Cecilia Jurado Chueca was born in Lima, Perú and has been a nomadic being her whole life. Her maternal grandfather was an orphan who traveled in a warship and eventually found a putative father in Valparaiso, Chile. Her father migrated to Perú’s capital city, Lima from a small town called Muquiyauyo-Jauja, located in the high mountains of the Andes. She moved to New York in 2003 after several homes in Lima, Mexico City, and Oaxaca. Chueca’s history is the history of perpetual migration, leading her to explore the concepts of home, territory, transition, multiculturality, uprooting and solitude. In some ways she focuses on those lives that are still “on the road” (or without a route) in the streets of the world. Eleanor Heartney writes in her essay: “Something there is that doesn’t love a wall.” Chueca creates walls that neither contain nor separate. Instead, they provide insight into the complex ways that walls operate in our lives. In addition to ceramic walls, she has been working on other ceramic objects that depict transition as an ongoing series of airplane windows titled “We are Night and Day.”
On a parallel path, Chueca is mesmerized by the power of water and its never ending ride, its ability to pass through the smallest gaps, its condition as an eternal traveler. We are water, as we are rivers that will eventually mix with other rivers in the deepest water of the ocean.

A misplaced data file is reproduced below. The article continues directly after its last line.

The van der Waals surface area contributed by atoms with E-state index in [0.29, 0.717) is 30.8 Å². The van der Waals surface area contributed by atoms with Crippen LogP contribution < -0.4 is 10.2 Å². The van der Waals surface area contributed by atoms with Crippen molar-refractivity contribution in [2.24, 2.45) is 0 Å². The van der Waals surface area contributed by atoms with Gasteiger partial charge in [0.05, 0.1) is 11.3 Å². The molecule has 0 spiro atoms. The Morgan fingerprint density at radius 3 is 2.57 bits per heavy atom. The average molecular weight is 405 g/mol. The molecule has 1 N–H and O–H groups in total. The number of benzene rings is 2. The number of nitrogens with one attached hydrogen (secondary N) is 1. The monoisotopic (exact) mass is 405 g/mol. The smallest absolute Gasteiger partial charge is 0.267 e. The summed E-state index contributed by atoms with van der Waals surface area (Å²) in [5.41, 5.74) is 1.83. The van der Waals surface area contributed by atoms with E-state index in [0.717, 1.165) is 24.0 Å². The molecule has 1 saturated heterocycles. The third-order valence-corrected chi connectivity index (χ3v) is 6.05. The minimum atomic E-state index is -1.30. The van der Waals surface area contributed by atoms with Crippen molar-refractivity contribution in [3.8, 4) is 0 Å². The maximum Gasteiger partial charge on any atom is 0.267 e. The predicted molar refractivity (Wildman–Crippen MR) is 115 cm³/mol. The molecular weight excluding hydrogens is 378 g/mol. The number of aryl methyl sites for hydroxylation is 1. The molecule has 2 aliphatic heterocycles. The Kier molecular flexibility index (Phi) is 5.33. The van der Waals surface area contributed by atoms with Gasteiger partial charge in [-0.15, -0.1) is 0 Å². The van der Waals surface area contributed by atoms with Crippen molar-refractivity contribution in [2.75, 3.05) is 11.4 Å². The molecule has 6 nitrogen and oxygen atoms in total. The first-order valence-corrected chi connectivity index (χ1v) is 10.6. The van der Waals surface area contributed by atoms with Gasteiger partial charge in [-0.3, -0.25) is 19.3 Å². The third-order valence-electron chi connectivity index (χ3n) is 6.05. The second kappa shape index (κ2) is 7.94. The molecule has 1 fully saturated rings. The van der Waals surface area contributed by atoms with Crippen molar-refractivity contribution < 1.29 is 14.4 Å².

C.J. Chueca was born in Lima, Perú and moved to New York in 2003. She is currently an artist in residence at the Sugar Hill Museum where she will have a solo show opening in June 2023. In 2022, she had a two-person exhibition at Kates-Ferri Projects, NY called “What lies beneath”, she was also in the group exhibition “El sonido de las voces que se hunden” at Centro Cultural de España, Tegucigalpa curated by Blanca de la Torre. Recent solo shows include “Micaela, La sangre de todas¨ at Vigil Gonzales, Cusco (2021); “The Force of Water” at Core Club, NYC with Latchkey Gallery (2020); “Somos La Noche y El Día” at Vigil Gonzales, Lima (2019); “I am the river behind the wall” at Mulherin Gallery, Toronto (2018); and “Two Blue Skies” at ICPNA Instituto Cultural Peruano Norteamericano (2018), with a monograph published in collaboration with Meier Ramirez and VM& Studio. Lately, she participated in “A Very Anxious Feeling: Voices of Unrest in the American Experience; 20 Years of the Beth Rudin DeWoody Collection” curated by Amethyst Rey Beaver and Eva Thornton at Taubman Museum; “Hay algo incomestible en la garganta” curated by Miguel A. Lopez at ICPNA-Lima. ¨Landmark¨ at El Kilometro, San Juan de Puerto Rico; Art Souterrain, Montreal curated by Dulce Pinzon with a public commissioned installation at Palais des Congress; “Crónicas Migrantes” curated by Fabiola Arroyo at Museo de Arte Contemporáneo de Lima. She was the July 2021 art resident of Silo6776 with Kates-Ferri Projects in New Hope, Pennsylvania. Upcoming projects include a public commission in the Bronx managed by Percent for Art, from the New York City Department of Cultural Affairs.